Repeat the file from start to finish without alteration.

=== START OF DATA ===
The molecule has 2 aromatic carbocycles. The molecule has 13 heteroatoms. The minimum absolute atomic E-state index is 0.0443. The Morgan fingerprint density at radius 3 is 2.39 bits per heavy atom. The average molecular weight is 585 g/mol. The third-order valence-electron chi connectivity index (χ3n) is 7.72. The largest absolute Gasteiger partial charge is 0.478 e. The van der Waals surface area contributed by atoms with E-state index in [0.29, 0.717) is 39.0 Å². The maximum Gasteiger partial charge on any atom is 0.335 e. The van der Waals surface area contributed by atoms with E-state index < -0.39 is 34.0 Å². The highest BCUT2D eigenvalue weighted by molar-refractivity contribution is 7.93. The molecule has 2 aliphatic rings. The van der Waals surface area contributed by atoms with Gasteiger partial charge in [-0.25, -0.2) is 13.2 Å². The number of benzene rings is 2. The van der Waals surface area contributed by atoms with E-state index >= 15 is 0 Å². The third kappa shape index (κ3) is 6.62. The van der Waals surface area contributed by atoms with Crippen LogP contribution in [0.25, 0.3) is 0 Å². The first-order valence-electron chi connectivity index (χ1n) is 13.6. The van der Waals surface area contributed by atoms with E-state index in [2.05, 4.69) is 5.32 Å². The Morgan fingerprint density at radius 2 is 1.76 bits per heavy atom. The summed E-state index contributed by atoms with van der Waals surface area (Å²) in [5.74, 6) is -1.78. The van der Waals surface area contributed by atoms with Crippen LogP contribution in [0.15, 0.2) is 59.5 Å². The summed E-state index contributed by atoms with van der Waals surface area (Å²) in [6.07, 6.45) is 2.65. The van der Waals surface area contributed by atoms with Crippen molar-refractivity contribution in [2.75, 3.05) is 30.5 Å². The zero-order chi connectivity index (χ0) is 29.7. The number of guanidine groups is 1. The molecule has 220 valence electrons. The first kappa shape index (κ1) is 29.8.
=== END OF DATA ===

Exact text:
The molecule has 2 aromatic carbocycles. The molecule has 13 heteroatoms. The minimum absolute atomic E-state index is 0.0443. The Morgan fingerprint density at radius 3 is 2.39 bits per heavy atom. The average molecular weight is 585 g/mol. The third-order valence-electron chi connectivity index (χ3n) is 7.72. The largest absolute Gasteiger partial charge is 0.478 e. The van der Waals surface area contributed by atoms with E-state index in [0.29, 0.717) is 39.0 Å². The maximum Gasteiger partial charge on any atom is 0.335 e. The van der Waals surface area contributed by atoms with E-state index < -0.39 is 34.0 Å². The highest BCUT2D eigenvalue weighted by molar-refractivity contribution is 7.93. The molecule has 2 aliphatic rings. The van der Waals surface area contributed by atoms with Gasteiger partial charge in [-0.25, -0.2) is 13.2 Å². The number of benzene rings is 2. The van der Waals surface area contributed by atoms with E-state index >= 15 is 0 Å². The third kappa shape index (κ3) is 6.62. The van der Waals surface area contributed by atoms with Crippen LogP contribution in [0.25, 0.3) is 0 Å². The first-order valence-electron chi connectivity index (χ1n) is 13.6. The van der Waals surface area contributed by atoms with E-state index in [2.05, 4.69) is 5.32 Å². The Morgan fingerprint density at radius 2 is 1.76 bits per heavy atom. The summed E-state index contributed by atoms with van der Waals surface area (Å²) in [5.74, 6) is -1.78. The van der Waals surface area contributed by atoms with Crippen LogP contribution in [0.15, 0.2) is 59.5 Å². The summed E-state index contributed by atoms with van der Waals surface area (Å²) in [6.07, 6.45) is 2.65. The van der Waals surface area contributed by atoms with Crippen molar-refractivity contribution in [2.75, 3.05) is 30.5 Å². The zero-order chi connectivity index (χ0) is 29.7. The number of guanidine groups is 1. The molecule has 220 valence electrons. The first kappa shape index (κ1) is 29.8.